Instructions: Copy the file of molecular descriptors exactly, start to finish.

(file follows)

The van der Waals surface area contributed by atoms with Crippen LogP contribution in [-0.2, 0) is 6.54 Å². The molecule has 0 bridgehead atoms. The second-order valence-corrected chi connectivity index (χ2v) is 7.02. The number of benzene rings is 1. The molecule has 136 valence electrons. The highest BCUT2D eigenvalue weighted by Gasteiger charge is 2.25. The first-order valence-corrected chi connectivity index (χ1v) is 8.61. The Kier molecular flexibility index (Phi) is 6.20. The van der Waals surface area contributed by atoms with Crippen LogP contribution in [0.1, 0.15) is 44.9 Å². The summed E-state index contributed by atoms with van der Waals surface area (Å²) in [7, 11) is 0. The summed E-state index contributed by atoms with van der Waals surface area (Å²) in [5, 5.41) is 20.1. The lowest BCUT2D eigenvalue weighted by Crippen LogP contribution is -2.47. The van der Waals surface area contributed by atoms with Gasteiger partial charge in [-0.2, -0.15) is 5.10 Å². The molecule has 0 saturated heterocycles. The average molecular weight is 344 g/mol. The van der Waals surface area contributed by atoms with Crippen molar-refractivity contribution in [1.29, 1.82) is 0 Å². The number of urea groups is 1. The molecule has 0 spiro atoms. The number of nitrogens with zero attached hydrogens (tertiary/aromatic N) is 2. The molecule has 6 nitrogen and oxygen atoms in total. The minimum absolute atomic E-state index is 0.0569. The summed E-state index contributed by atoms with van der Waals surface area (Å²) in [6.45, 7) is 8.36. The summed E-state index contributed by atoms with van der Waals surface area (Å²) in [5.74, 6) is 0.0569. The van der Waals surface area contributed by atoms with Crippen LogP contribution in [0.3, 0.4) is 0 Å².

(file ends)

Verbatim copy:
The van der Waals surface area contributed by atoms with Crippen LogP contribution in [-0.2, 0) is 6.54 Å². The molecule has 0 bridgehead atoms. The second-order valence-corrected chi connectivity index (χ2v) is 7.02. The number of benzene rings is 1. The molecule has 136 valence electrons. The highest BCUT2D eigenvalue weighted by Gasteiger charge is 2.25. The first-order valence-corrected chi connectivity index (χ1v) is 8.61. The Kier molecular flexibility index (Phi) is 6.20. The van der Waals surface area contributed by atoms with Crippen LogP contribution in [0.1, 0.15) is 44.9 Å². The summed E-state index contributed by atoms with van der Waals surface area (Å²) in [7, 11) is 0. The summed E-state index contributed by atoms with van der Waals surface area (Å²) in [5, 5.41) is 20.1. The lowest BCUT2D eigenvalue weighted by Crippen LogP contribution is -2.47. The van der Waals surface area contributed by atoms with Gasteiger partial charge in [-0.2, -0.15) is 5.10 Å². The molecule has 0 saturated heterocycles. The average molecular weight is 344 g/mol. The van der Waals surface area contributed by atoms with Crippen molar-refractivity contribution in [1.29, 1.82) is 0 Å². The number of urea groups is 1. The molecule has 0 spiro atoms. The number of nitrogens with zero attached hydrogens (tertiary/aromatic N) is 2. The molecule has 6 nitrogen and oxygen atoms in total. The minimum absolute atomic E-state index is 0.0569. The summed E-state index contributed by atoms with van der Waals surface area (Å²) in [6.45, 7) is 8.36. The summed E-state index contributed by atoms with van der Waals surface area (Å²) in [5.74, 6) is 0.0569. The van der Waals surface area contributed by atoms with Crippen LogP contribution in [0.3, 0.4) is 0 Å².